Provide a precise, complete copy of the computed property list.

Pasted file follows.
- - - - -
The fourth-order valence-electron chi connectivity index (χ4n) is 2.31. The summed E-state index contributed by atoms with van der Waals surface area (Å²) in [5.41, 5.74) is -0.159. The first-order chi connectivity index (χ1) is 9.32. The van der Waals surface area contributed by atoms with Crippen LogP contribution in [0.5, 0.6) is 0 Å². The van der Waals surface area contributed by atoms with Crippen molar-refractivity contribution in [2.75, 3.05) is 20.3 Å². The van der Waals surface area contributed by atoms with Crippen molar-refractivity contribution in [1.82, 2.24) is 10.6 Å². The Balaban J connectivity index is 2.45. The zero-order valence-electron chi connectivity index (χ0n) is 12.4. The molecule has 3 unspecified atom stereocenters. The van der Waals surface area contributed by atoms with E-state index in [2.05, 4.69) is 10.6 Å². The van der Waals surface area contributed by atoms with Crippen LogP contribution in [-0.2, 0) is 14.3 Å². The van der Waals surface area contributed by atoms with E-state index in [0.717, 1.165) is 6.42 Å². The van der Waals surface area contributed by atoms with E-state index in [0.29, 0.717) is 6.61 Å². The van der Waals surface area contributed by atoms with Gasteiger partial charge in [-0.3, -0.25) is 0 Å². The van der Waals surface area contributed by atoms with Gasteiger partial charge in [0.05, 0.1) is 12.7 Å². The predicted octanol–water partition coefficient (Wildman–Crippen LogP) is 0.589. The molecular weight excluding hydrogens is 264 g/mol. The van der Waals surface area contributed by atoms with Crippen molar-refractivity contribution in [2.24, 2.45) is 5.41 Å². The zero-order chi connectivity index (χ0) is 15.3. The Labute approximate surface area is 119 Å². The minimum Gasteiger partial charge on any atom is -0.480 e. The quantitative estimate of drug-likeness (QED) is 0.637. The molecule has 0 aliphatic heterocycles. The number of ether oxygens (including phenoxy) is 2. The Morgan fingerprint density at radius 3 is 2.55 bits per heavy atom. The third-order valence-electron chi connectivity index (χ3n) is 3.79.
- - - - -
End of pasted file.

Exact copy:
The fourth-order valence-electron chi connectivity index (χ4n) is 2.31. The summed E-state index contributed by atoms with van der Waals surface area (Å²) in [5.41, 5.74) is -0.159. The first-order chi connectivity index (χ1) is 9.32. The van der Waals surface area contributed by atoms with Crippen LogP contribution in [0.5, 0.6) is 0 Å². The van der Waals surface area contributed by atoms with Crippen molar-refractivity contribution in [2.75, 3.05) is 20.3 Å². The van der Waals surface area contributed by atoms with Crippen molar-refractivity contribution in [1.82, 2.24) is 10.6 Å². The Balaban J connectivity index is 2.45. The zero-order valence-electron chi connectivity index (χ0n) is 12.4. The molecule has 3 unspecified atom stereocenters. The van der Waals surface area contributed by atoms with E-state index in [2.05, 4.69) is 10.6 Å². The van der Waals surface area contributed by atoms with Crippen LogP contribution in [-0.2, 0) is 14.3 Å². The van der Waals surface area contributed by atoms with E-state index in [0.717, 1.165) is 6.42 Å². The van der Waals surface area contributed by atoms with E-state index in [0.29, 0.717) is 6.61 Å². The van der Waals surface area contributed by atoms with Gasteiger partial charge in [-0.3, -0.25) is 0 Å². The van der Waals surface area contributed by atoms with Gasteiger partial charge in [0.05, 0.1) is 12.7 Å². The predicted octanol–water partition coefficient (Wildman–Crippen LogP) is 0.589. The molecular weight excluding hydrogens is 264 g/mol. The van der Waals surface area contributed by atoms with Crippen molar-refractivity contribution in [2.24, 2.45) is 5.41 Å². The zero-order chi connectivity index (χ0) is 15.3. The Labute approximate surface area is 119 Å². The minimum Gasteiger partial charge on any atom is -0.480 e. The quantitative estimate of drug-likeness (QED) is 0.637. The molecule has 0 aliphatic heterocycles. The number of ether oxygens (including phenoxy) is 2. The Morgan fingerprint density at radius 3 is 2.55 bits per heavy atom. The third-order valence-electron chi connectivity index (χ3n) is 3.79.